The opinion of the court was delivered by: Nina Gershon, United States District Judge
Plaintiff Eugene Neal filed this civil action against Suffolk County Police Officers Michael G. Fitzpatrick, Ronald M. Treanor, and Sean McQuade, individually and in their official capacity, and against the County of Suffolk, alleging false arrest, improper search, and malicious prosecution in connection with his December 1, 1999 arrest for loitering in the first degree. Defendants now move for partial summary judgment to dismiss plaintiffs malicious prosecution claim on the grounds that plaintiff cannot establish favorable termination of the State's charges against him in relation to that claim. For the following reasons, defendants' motion is granted.
To succeed on a claim of malicious prosecution pursuant to 42 U.S.C. § 1983, a plaintiff must show that: "(1) the defendant commenced or continued a criminal proceeding against the plaintiff (2) the proceeding terminated in plaintiffs favor; (3) there was no probable cause for the criminal proceeding; and (4) the defendant initiated the criminal proceeding out of actual malice." Bonide Prods., Inc. v. Cahill, 223 F.3d 141, 145 (2d Cir. 2000); Dallas v. Goldberg, 2002 U.S. Dist. LEXIS 8829, at *20-21, 2002 WL 1013291, at *7 (S.D.N.Y. 2002). The existence of a favorable termination is determined in accordance with applicable state law. Hygh v. Jacobs, 961 F.2d 359, 367 (2d Cir. 1992). To prove favorable termination under New York law, a plaintiff need show only that there has been "a final termination of a criminal proceeding in favor of the accused, such that the proceeding cannot be brought again." Smith-Hunter v. Harvey, 95 N.Y.2d 191, 195-196 (2000).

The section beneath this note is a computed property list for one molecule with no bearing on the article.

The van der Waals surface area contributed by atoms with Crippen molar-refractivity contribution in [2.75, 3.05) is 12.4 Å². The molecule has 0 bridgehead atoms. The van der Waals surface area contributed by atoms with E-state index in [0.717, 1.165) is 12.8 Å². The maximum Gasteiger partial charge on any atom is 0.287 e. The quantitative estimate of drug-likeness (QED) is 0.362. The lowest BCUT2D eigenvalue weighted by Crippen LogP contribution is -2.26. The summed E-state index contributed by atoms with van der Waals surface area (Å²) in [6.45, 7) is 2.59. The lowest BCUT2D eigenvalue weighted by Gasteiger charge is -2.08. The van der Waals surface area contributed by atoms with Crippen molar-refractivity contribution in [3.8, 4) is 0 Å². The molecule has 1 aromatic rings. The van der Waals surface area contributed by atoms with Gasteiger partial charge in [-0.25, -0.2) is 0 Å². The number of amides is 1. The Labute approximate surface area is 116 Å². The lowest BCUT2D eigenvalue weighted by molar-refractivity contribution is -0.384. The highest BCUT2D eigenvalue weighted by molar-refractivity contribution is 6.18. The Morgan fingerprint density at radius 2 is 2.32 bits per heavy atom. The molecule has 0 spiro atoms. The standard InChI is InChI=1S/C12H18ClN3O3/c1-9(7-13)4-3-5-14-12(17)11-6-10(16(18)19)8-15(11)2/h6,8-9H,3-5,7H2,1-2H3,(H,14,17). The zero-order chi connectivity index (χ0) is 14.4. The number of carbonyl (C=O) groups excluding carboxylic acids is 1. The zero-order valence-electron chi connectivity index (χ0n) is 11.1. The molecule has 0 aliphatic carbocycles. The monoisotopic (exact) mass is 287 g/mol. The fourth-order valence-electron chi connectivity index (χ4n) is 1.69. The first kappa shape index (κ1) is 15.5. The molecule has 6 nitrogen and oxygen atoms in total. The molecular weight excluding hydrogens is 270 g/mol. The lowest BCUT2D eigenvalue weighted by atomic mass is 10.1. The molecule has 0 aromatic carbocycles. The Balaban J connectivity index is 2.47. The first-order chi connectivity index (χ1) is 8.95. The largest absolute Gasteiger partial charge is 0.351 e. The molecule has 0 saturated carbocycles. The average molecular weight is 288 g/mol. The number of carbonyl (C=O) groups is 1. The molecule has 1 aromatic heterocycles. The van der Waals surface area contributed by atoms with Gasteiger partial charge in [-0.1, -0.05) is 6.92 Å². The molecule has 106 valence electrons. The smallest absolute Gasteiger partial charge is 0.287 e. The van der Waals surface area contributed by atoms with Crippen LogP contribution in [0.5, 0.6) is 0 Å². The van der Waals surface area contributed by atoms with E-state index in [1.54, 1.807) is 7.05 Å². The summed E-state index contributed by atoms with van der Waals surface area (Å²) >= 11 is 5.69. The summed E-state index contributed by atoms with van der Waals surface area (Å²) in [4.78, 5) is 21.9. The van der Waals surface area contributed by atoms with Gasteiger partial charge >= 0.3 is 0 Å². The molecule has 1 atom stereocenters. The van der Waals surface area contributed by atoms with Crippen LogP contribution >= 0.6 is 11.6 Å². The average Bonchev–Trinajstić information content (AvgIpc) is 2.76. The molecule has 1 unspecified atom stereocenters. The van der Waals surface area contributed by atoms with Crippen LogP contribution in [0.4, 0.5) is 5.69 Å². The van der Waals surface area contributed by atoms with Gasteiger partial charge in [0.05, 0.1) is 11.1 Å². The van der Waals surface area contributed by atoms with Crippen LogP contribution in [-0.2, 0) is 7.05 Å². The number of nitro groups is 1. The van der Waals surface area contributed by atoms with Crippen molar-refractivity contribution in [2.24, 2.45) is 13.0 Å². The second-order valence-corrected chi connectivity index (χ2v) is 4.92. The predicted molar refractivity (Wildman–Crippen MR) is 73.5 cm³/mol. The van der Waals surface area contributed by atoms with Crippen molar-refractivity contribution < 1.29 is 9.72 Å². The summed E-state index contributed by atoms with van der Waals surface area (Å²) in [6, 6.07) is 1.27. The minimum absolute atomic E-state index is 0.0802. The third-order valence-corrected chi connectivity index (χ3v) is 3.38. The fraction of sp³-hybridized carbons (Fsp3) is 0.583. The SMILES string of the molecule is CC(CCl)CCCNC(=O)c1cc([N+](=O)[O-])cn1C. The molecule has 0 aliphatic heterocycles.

Under New York law, it is not necessary that the ground upon which dismissal is granted affirmatively establish the innocence of the accused. In fact, the New York Court of Appeals explicitly rejected such an approach in Smith-Hunter. Id. at 199. The prevailing standard for establishing a dismissal on favorable grounds under New York law is, therefore, a termination not "inconsistent with the innocence of the accused." Dallas, 2002 U.S. Dist. LEXIS 8829, at *22, 2002 WL 1013291, at *7; Cantalino v. Danner, 96 N.Y.2d 391, 397 (2001); Smith-Hunter, 95 N.Y.2d at 199.
Federal courts applying New York law have consistently employed a categorical approach to determining whether a specific form of dismissal meets the state law standard for favorable termination. See Shain v. Ellison, 273 F.3d 56, 68 (2d Cir. 2001) (adjournment in contemplation of dismissal does not constitute a favorable termination); Posr v. Court Officer Shield #207, 180 F.3d 409, 418 (2d Cir. 1999) (dismissal on speedy trial grounds constitutes a favorable termination); Murphy v. Lynn, 118 F.3d 938, 949 (2d Cir. 1997) (dismissal for failure to prosecute constitutes a favorable termination). An exception to this categorical approach has been in the context of dismissals in the interest of justice where both federal and state courts applying New York law have increasingly engaged in a case-specific inquiry as to whether the dismissal of charges in each instance was favorable to the accused. See Dallas, 2002 U.S. Dist. LEXIS 8829, at *22, 2002 WL 1013291, at *7; Cantalino, 96 N.Y.2d at 396.